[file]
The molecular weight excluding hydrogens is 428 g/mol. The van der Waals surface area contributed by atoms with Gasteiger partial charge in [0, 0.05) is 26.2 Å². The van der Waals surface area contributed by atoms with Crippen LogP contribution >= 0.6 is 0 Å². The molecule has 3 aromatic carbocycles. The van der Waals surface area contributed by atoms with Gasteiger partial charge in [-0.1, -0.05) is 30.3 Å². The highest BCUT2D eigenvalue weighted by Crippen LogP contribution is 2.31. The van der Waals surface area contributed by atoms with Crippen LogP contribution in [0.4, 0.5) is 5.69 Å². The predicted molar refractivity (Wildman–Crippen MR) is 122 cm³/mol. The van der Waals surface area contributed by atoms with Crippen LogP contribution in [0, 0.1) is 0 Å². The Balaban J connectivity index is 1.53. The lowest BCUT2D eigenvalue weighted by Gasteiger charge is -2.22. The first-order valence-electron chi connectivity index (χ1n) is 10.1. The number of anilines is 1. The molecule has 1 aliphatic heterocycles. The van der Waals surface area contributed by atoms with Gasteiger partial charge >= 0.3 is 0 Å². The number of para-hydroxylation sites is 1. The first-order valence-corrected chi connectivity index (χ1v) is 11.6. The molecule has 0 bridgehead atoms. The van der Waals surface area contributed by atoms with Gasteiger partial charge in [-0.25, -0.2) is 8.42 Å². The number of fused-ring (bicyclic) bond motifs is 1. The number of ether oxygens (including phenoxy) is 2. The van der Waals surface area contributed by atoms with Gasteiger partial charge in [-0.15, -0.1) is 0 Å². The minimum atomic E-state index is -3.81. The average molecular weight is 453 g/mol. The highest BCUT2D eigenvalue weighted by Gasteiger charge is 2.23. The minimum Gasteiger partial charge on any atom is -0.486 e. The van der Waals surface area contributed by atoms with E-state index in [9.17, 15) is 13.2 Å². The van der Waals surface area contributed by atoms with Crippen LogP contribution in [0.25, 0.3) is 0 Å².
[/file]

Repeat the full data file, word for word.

The molecular weight excluding hydrogens is 428 g/mol. The van der Waals surface area contributed by atoms with Gasteiger partial charge in [0, 0.05) is 26.2 Å². The van der Waals surface area contributed by atoms with Crippen LogP contribution >= 0.6 is 0 Å². The molecule has 3 aromatic carbocycles. The van der Waals surface area contributed by atoms with Gasteiger partial charge in [-0.1, -0.05) is 30.3 Å². The highest BCUT2D eigenvalue weighted by Crippen LogP contribution is 2.31. The van der Waals surface area contributed by atoms with Crippen LogP contribution in [0.4, 0.5) is 5.69 Å². The predicted molar refractivity (Wildman–Crippen MR) is 122 cm³/mol. The van der Waals surface area contributed by atoms with Crippen LogP contribution in [0, 0.1) is 0 Å². The Balaban J connectivity index is 1.53. The lowest BCUT2D eigenvalue weighted by Gasteiger charge is -2.22. The first-order valence-electron chi connectivity index (χ1n) is 10.1. The number of anilines is 1. The molecule has 1 aliphatic heterocycles. The van der Waals surface area contributed by atoms with Gasteiger partial charge >= 0.3 is 0 Å². The number of para-hydroxylation sites is 1. The first-order valence-corrected chi connectivity index (χ1v) is 11.6. The molecule has 0 bridgehead atoms. The van der Waals surface area contributed by atoms with Gasteiger partial charge in [-0.25, -0.2) is 8.42 Å². The number of fused-ring (bicyclic) bond motifs is 1. The number of ether oxygens (including phenoxy) is 2. The van der Waals surface area contributed by atoms with Gasteiger partial charge in [-0.15, -0.1) is 0 Å². The minimum atomic E-state index is -3.81. The average molecular weight is 453 g/mol. The highest BCUT2D eigenvalue weighted by Gasteiger charge is 2.23. The minimum Gasteiger partial charge on any atom is -0.486 e. The van der Waals surface area contributed by atoms with E-state index in [9.17, 15) is 13.2 Å². The van der Waals surface area contributed by atoms with Crippen LogP contribution in [0.25, 0.3) is 0 Å².